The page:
Welcome again! If you reached this post from nowhere and don’t understand what all this is about, you can check out the previous posts:
You can find the code for this tutorial in GitHub.
The database connection
So in our last post we left our project with the mongoose models ready to be used. All we need to do now is connect to a real mongo database and start using our models to manipulate the data on it.
In order to connect to the database we need to have some specific data from our MongoDB server. And in any real world
case, you would have multiple instances of your MongoDB server or at least 2: one for development and one for production.
So it makes sense to keep all this environment dependent information in a separate place, so that we can just tell our
API to connect to the database and by checking the current node environment (the
NODE_ENV variable) it will connect
to the correct instance.
What we’ll do to solve this issue is create a very simple configuration module. You can also use any of the several alternatives that already exist in the npm repository if you prefer.
Let’s start by creating a new directory under our existing
config directory called
env. This directory will hold
our environment dependent properties.
Now let’s create an
index.js file on this directory and put the following contents on it:
This will be the entry point. Every time we import the configuration to access the different properties it has, we’ll do it by requiring (or importing) this file.
What this module does is simple: it checks what is the current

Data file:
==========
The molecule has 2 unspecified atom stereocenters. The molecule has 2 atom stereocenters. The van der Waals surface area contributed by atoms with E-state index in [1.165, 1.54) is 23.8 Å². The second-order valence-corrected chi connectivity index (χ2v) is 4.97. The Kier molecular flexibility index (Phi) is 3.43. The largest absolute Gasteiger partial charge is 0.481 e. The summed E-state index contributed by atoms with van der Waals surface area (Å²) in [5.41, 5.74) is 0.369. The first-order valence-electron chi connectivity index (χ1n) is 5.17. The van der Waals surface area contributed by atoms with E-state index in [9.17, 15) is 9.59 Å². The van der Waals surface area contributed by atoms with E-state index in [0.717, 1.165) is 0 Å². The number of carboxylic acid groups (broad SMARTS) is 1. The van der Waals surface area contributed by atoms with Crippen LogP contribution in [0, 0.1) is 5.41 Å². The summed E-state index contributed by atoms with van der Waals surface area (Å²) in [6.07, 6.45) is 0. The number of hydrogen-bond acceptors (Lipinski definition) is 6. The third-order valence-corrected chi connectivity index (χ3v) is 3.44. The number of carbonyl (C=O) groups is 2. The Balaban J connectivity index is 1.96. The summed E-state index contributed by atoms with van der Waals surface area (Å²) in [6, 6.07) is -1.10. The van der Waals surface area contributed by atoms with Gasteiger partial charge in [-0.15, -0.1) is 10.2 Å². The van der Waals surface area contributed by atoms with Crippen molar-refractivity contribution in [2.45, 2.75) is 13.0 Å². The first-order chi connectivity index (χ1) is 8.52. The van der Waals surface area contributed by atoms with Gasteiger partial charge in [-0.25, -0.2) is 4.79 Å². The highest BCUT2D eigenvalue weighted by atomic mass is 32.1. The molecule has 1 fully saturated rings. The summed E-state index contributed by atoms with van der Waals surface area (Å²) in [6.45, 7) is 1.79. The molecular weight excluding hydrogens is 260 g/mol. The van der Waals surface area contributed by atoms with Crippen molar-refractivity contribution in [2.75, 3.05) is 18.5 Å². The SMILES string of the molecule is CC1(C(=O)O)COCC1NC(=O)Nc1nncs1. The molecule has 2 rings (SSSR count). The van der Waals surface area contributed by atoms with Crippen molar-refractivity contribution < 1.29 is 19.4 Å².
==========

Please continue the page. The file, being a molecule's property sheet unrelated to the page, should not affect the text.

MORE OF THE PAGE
NODE_ENV value defaulting to
development in case the
variable is not set. Then it will return as configuration object the module within the same directory with the same name
NODE_ENV value. So if for example
NODE_ENV=production, it will return the configuration in
This means we need to create one configuration file for each of the environments we have. So let’s just create the
development.js file since we only have a development environment for now.
So we have only three properties now:
envwhich is just a shorthand to know in which environment are we currently
dbwhich stores the database connection string
portwhich stores the port where we want to run our express server
Let’s first update our root
index.js file to make use of the configuration instead of the hardcoded port value:
Now whenever we want to change the port where our server listens we can just update the environment configuration file.
Fixing the export.default issue
As shown before in the
config/env/index.js file code, we’re exporting with
export default config. If you try to compile
now our Babel code with
gulp babel, you’ll notice in the
This means that whenever we want to
import this module, we need to do it like this:
This looks ugly, but luckily there’s a Babel plugin which helps us to get rid of this kind of transpilation behaviour, so let’s install it!
And let’s add it to our
.babelrc configuration file:
So if you now run the
gulp babel task, you can check again the transpiled file in the
dist directory and it should’ve
changed to have this as last line:
This helps us to get rid of that ugly
Connecting to the DB
Now let’s add a few more lines to our main
index.js file so that it can connect to our MongoDB:
That’s it. We’re getting the database connection string from the environment configuration. This way you can provide
configurations for development, staging, production or even test environments and the server will connect automatically
depending on the
We are also setting the mongoose
debug property to
true when we’re running on development environment. This flag is
useful to understand the queries that are hitting our database.
If everything went well, then you can run the server with
gulp nodemon and you should see an output similar to this:
Coming up next…
Now our server is running and connected to our MongoDB. The next step will be to add the first endpoints to start playing with the database and express routes! Look forward to see you on the next post
If you enjoyed reading, retweet or like this tweet!
Read about how to setup the database for a Node.js RESTful API https://t.co/R24Lvn1mDy— Mauricio Payetta (@mpayetta) 1 de agosto de 2016
Building a Node.js REST API 4: DB Connect and Config by Mauricio Payetta is licensed under a Creative Commons Attribution-NonCommercial 4.0 International License .